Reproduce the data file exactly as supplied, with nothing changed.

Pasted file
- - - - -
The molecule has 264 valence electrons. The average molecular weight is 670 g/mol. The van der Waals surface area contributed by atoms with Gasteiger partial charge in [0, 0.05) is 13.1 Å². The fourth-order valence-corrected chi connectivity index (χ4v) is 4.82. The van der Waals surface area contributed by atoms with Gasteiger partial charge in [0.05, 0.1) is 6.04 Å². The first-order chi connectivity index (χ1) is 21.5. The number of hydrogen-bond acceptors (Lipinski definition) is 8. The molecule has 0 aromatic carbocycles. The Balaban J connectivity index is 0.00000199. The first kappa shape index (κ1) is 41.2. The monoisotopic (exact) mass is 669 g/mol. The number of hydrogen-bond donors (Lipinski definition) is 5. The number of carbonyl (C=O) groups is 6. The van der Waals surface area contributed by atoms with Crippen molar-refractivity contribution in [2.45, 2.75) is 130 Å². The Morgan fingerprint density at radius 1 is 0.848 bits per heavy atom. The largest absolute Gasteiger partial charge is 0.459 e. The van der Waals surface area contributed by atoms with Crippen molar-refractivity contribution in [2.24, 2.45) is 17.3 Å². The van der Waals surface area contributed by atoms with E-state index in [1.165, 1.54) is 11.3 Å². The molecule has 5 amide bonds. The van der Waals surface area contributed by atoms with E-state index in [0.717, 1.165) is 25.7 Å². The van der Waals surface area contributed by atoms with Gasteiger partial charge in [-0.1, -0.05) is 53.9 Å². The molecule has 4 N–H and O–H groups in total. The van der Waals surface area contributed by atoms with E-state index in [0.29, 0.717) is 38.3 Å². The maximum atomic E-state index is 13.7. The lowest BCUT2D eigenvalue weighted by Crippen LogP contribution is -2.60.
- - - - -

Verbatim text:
The molecule has 264 valence electrons. The average molecular weight is 670 g/mol. The van der Waals surface area contributed by atoms with Gasteiger partial charge in [0, 0.05) is 13.1 Å². The fourth-order valence-corrected chi connectivity index (χ4v) is 4.82. The van der Waals surface area contributed by atoms with Gasteiger partial charge in [0.05, 0.1) is 6.04 Å². The first-order chi connectivity index (χ1) is 21.5. The number of hydrogen-bond acceptors (Lipinski definition) is 8. The molecule has 0 aromatic carbocycles. The Balaban J connectivity index is 0.00000199. The first kappa shape index (κ1) is 41.2. The monoisotopic (exact) mass is 669 g/mol. The number of hydrogen-bond donors (Lipinski definition) is 5. The number of carbonyl (C=O) groups is 6. The van der Waals surface area contributed by atoms with Crippen molar-refractivity contribution in [2.45, 2.75) is 130 Å². The Morgan fingerprint density at radius 1 is 0.848 bits per heavy atom. The largest absolute Gasteiger partial charge is 0.459 e. The van der Waals surface area contributed by atoms with Crippen molar-refractivity contribution in [2.24, 2.45) is 17.3 Å². The van der Waals surface area contributed by atoms with E-state index in [1.165, 1.54) is 11.3 Å². The molecule has 5 amide bonds. The van der Waals surface area contributed by atoms with E-state index in [0.717, 1.165) is 25.7 Å². The van der Waals surface area contributed by atoms with Gasteiger partial charge in [-0.1, -0.05) is 53.9 Å². The molecule has 4 N–H and O–H groups in total. The van der Waals surface area contributed by atoms with E-state index in [0.29, 0.717) is 38.3 Å². The maximum atomic E-state index is 13.7. The lowest BCUT2D eigenvalue weighted by Crippen LogP contribution is -2.60.